But Trump’s threats and promises about bringing back jobs to the area could be an empty one, as the tax law’s impact on the economy, as limited as it has been, may be coming to an end, economists say.

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“THE SUGAR-RUSH IS BRIEF”

In the short run, the tax law coupled with federal spending acted as a stimulus, a “sugar rush,” economists say, that helped boost annual economic growth to 2.9 percent last year from 2.3 percent in 2017. After the release of the economic data, Trump was jubilant: “We have accomplished an economic turnaround of historic proportions.”

But multiple indicators show the economy is likely to slow this year, and in subsequent years, as the stimulus from the tax cuts fade, many economists say. This week, the Federal Reserve cut its projection for GDP growth this year to 2.1 percent. In its January report, the Congressional Budget Office, the non-partisan legislative agency, estimated 2019 GDP would grow by 2.3 percent, the same rate as the year before the tax cuts took effect. The Trump administration is sticking with a rosier economic outlook of 3.2 percent growth.

“For now, though, the slowdown in growth will serve as a reminder of the principle that big tax cuts can buy growth in the short-term, but that the sugar-rush is brief,” said Ian Shepherdson, of Pantheon Macroeconomics.

A key provision of the tax overhaul gave corporations a hefty break for investments in factories, equipment and intellectual property, which will save corporations more than $119 billion before it sunsets in 2026, according to a congressional estimate. In theory, business investments in factories and equipment should lead to more jobs, creating a tighter labor market. In turn, wages would increase for a sustained period of years to compensate for decades of stagnation.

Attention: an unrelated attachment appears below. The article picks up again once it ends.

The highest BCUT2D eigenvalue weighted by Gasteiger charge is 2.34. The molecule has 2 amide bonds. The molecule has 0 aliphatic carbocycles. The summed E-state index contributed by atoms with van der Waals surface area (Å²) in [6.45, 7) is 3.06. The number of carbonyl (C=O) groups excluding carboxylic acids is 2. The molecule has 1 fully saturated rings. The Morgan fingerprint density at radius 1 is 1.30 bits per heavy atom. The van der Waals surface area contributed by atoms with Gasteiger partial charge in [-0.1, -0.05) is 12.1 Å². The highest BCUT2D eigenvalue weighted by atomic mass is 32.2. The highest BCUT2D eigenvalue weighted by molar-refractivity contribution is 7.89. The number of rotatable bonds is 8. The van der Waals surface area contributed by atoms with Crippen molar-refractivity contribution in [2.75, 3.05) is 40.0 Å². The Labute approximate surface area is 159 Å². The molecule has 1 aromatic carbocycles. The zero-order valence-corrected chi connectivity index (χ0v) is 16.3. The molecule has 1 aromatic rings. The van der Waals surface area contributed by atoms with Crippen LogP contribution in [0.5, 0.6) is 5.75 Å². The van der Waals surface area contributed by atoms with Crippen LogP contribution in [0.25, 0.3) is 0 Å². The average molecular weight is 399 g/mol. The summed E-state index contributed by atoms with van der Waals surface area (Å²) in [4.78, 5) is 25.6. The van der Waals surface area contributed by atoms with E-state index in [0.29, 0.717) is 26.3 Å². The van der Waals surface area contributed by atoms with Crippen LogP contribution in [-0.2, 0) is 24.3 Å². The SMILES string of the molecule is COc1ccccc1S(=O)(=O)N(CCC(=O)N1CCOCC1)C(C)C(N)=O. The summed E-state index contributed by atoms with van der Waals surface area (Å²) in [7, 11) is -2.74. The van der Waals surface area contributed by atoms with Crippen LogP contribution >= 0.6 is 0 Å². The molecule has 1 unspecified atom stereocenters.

Since the corporate tax cut, growth in business investment has bounced around quarter to quarter, from a robust high of 11.5 percent in the first quarter of 2018 to a weak low of 2.5 percent in the third quarter. Business investment, however, is expected to “slow markedly after 2018,” according to CBO.

The growth in business investment hasn’t impressed some economists. There is “no evidence suggesting the tax cut has provided sustained increase in business investment,” said Mark Zandi, chief economist with Moody’s Analytics.

Others have a slightly different take. While politicians may have oversold the tax cuts’ immediate impact, longtime industrial financial analyst Scott Davis said major manufacturing companies are weighing investments now that will kick in over the next three to four years. “Companies don’t make new factory decisions in six months period of time,” said Davis, co-founder of the independent research firm Melius Research.


Davis credits the lower corporate tax rate with making U.S. companies’ more competitive globally and slowing the flow of manufacturing jobs overseas. Still, Davis cautioned that increased automation across manufacturing reduces the need for labor. “We’re not going to add nearly as many jobs as you would have historically,” he said.